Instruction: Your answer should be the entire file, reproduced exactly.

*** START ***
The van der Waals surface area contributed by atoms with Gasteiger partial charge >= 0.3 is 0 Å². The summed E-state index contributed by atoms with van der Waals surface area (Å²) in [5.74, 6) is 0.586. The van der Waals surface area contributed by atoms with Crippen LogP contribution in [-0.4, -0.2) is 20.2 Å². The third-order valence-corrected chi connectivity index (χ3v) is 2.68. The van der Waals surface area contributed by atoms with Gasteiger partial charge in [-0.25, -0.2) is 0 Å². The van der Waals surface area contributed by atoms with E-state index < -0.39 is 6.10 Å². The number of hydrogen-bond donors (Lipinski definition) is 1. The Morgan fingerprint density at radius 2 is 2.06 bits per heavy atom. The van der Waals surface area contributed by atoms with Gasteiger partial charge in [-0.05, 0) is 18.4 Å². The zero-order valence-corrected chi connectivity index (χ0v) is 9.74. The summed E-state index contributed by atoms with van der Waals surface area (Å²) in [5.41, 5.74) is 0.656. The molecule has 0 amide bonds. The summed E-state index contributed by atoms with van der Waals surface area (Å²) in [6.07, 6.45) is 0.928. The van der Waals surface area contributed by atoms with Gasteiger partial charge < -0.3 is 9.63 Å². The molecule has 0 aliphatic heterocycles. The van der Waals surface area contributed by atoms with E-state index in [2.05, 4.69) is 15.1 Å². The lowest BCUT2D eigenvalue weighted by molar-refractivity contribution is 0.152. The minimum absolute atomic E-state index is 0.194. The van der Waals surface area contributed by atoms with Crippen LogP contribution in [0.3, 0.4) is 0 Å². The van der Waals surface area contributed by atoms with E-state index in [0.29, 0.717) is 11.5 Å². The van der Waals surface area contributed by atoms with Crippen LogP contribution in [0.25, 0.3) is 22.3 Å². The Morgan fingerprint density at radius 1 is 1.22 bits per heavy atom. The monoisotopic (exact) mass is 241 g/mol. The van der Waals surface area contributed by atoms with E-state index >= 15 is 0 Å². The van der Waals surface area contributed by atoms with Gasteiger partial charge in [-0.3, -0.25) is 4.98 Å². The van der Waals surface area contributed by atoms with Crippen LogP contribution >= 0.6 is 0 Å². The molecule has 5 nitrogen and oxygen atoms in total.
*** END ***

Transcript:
The van der Waals surface area contributed by atoms with Gasteiger partial charge >= 0.3 is 0 Å². The summed E-state index contributed by atoms with van der Waals surface area (Å²) in [5.74, 6) is 0.586. The van der Waals surface area contributed by atoms with Crippen LogP contribution in [-0.4, -0.2) is 20.2 Å². The third-order valence-corrected chi connectivity index (χ3v) is 2.68. The van der Waals surface area contributed by atoms with Gasteiger partial charge in [-0.25, -0.2) is 0 Å². The van der Waals surface area contributed by atoms with E-state index < -0.39 is 6.10 Å². The number of hydrogen-bond donors (Lipinski definition) is 1. The Morgan fingerprint density at radius 2 is 2.06 bits per heavy atom. The van der Waals surface area contributed by atoms with Gasteiger partial charge in [-0.05, 0) is 18.4 Å². The zero-order valence-corrected chi connectivity index (χ0v) is 9.74. The summed E-state index contributed by atoms with van der Waals surface area (Å²) in [5.41, 5.74) is 0.656. The molecule has 0 amide bonds. The summed E-state index contributed by atoms with van der Waals surface area (Å²) in [6.07, 6.45) is 0.928. The van der Waals surface area contributed by atoms with Gasteiger partial charge < -0.3 is 9.63 Å². The molecule has 0 aliphatic heterocycles. The van der Waals surface area contributed by atoms with E-state index in [2.05, 4.69) is 15.1 Å². The lowest BCUT2D eigenvalue weighted by molar-refractivity contribution is 0.152. The minimum absolute atomic E-state index is 0.194. The van der Waals surface area contributed by atoms with Crippen LogP contribution in [0.3, 0.4) is 0 Å². The van der Waals surface area contributed by atoms with E-state index in [0.29, 0.717) is 11.5 Å². The van der Waals surface area contributed by atoms with Crippen LogP contribution in [0.25, 0.3) is 22.3 Å². The Morgan fingerprint density at radius 1 is 1.22 bits per heavy atom. The monoisotopic (exact) mass is 241 g/mol. The van der Waals surface area contributed by atoms with E-state index >= 15 is 0 Å². The van der Waals surface area contributed by atoms with Gasteiger partial charge in [-0.3, -0.25) is 4.98 Å². The van der Waals surface area contributed by atoms with Crippen LogP contribution >= 0.6 is 0 Å². The molecule has 5 nitrogen and oxygen atoms in total.